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How Do You Forgive The Unforgivable?

May 14, 2014

It was almost too much to bear.

No. That’s not true. It was too much. I couldn’t breath. I couldn’t think. I couldn’t grasp what I was hearing. The details of the abuse that had been happening in my home were overwhelming. A huge part of my world came crashing down.

But, life goes on, even if I didn’t feel like I could.

I was talking to my mother who lived in Washington. Before the abuse was known she’d bought me a surprise gift of tickets to Billy Joel and Elton John’s “Face to Face” concert in Salt Lake City. I’d wanted to see the concert for literally over a decade. She was planning to fly to Salt Lake and we’d go together.

Unfortunately the concert was cancelled and she wasn’t going to be able to attend at the rescheduled time. She was trying to decide what to do with the tickets.

I don’t care, Mom. You bought them. Go ahead and get refunds if you want.

But, you’ve wanted to see this concert for years. Doesn’t it just break your heart?

Look, Mom. I just found out one of my kids will never again be able to set foot in my house. That breaks my heart. Not getting to see a couple of old guys sing on stage doesn’t really compare.

Yesterday I talked about dealing with people who are trying to redeem themselves. (Holding The Power Of Redemption.) Today I want to talk about being the person that is betrayed, whether that’s at work, or in your family, or in yourself.

The betrayal that I experienced in my own home was the worst experience of my life. Even now, years later, I’m only able to speak about in vague terms. But, it was horrific and it resulted in several of my children being removed and placed in foster care. They had to go through the legal system, but as children they really needed care not incarceration.

My wife and I had to make a decision at this point. Many parents in our situation “divorced” their child. They choose to focus on helping the victims heal and they either ignored or vilified the perpetrator.

That was a tempting route. It really was. The emotional scars were so big, ugly and raw that it was tempting to simply cauterize them. Shut off the emotions.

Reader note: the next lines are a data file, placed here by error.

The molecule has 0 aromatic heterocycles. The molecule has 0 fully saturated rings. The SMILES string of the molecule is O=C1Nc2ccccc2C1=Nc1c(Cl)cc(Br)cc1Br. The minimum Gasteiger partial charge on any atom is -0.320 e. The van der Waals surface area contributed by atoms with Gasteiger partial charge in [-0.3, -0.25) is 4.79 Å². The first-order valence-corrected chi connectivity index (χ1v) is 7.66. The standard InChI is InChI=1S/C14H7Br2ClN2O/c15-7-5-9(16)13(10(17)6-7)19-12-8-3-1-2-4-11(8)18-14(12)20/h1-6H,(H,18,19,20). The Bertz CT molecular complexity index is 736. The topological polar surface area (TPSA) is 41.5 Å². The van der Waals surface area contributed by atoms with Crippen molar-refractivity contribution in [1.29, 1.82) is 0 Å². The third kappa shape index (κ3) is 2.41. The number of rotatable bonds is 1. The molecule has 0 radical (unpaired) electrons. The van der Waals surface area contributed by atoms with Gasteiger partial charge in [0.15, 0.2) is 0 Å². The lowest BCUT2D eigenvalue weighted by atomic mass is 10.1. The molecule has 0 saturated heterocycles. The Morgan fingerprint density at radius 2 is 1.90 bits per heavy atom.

But, we soon realized something. Our kids in foster care were going to be sent along the path of least resistance. They’d be kept safe and kept from hurting others, but very little effort would be made at getting them the help and therapy that they needed to heal and get better.

Could we put aside our own grief, our own feelings of betrayal to become advocates for our kids? I wasn’t sure. But, I knew that if we didn’t, no one would.

Fortunately, not every betrayal is as personal or as painful as the one I went through with my kids. So, what do you do with an employee who has betrayed you? Yesterday I mentioned James (He Deserved To Be Fired.) James lied to me. And then he made a mistake. And then he ran away.

How do I get past that as his supervisor?

Sometimes you can’t. In some cases, you can never rebuild that trust. In that case, you owe it to the employee to let them go. Oh sure, that’s easy for me to say. “Let them go” sounds so benign. Almost like I’m doing them a favor by giving them freedom. But, that’s actually what it is. I have a good friend who is the son of a man who owns a large corporation. My friend had a good job for life. All he had to do with show up. But, my friend realized that he was never going to be anything except the boss’s son. So he left.

What’s that have to do with firing someone?

A lot. In both cases, you have someone who cannot possibly redeem their image. If you know you will never trust an employee again, why put both of you through the pain of keeping a relationship going that is not good for anyone?

One company I worked for found out that a mid level manager was getting kickbacks from a supplier in exchange for steering them business. He eventually got caught. The company didn’t want the bad press associated with charges and a trial. But, no one at that company was ever going to trust that person again, no matter if he changed or not. They did him a great favor by “letting him go.”

With James, I tried to focus on the good work he’d done in the years leading up to his mistake. I also thought I recognized why he was struggling. And finally, it was obvious that he wasn’t acting out of malicious intent.

Even with all of that, there was no guarantee he’d be able to recover. Fortunately he did, and we remain good friends to today.

So, what about my kids?

I couldn’t abandon them. Families built through adoption are unique in that parents get to choose their kids. I choose these kids and having once decided that I was going to love them, I couldn’t stop that. We had and continue to have a long road. Sometimes the kids are appreciative of the chances they’ve been given, other times, they are resentful. They are teenagers. Sometimes they just act crazy anyway.

I haven’t forgotten what they did. I’ll never forget that. It’s been seared into my soul with a white hot branding iron. But, I can separate what was done, from the individual doing it. I got just a glimpse of what the Bible means when it says “God loves everyone.” Really? Really? God loves Hitler? Stalin? The people who crucified His Son? The people who do horrible things to children? He loves THOSE people?

Does God really love the murderers?

Yes. But, I think it’s harder for Him to love the rapists.

Rodney M Bliss is an author, columnist and IT Consultant. He lives in Pleasant Grove, UT with his lovely wife and thirteen children.

Follow him on
Twitter (@rodneymbliss)
Facebook (www.facebook.com/rbliss)
LinkedIn (www.LinkedIn.com/in/rbliss)
or email him at rbliss at msn dot com

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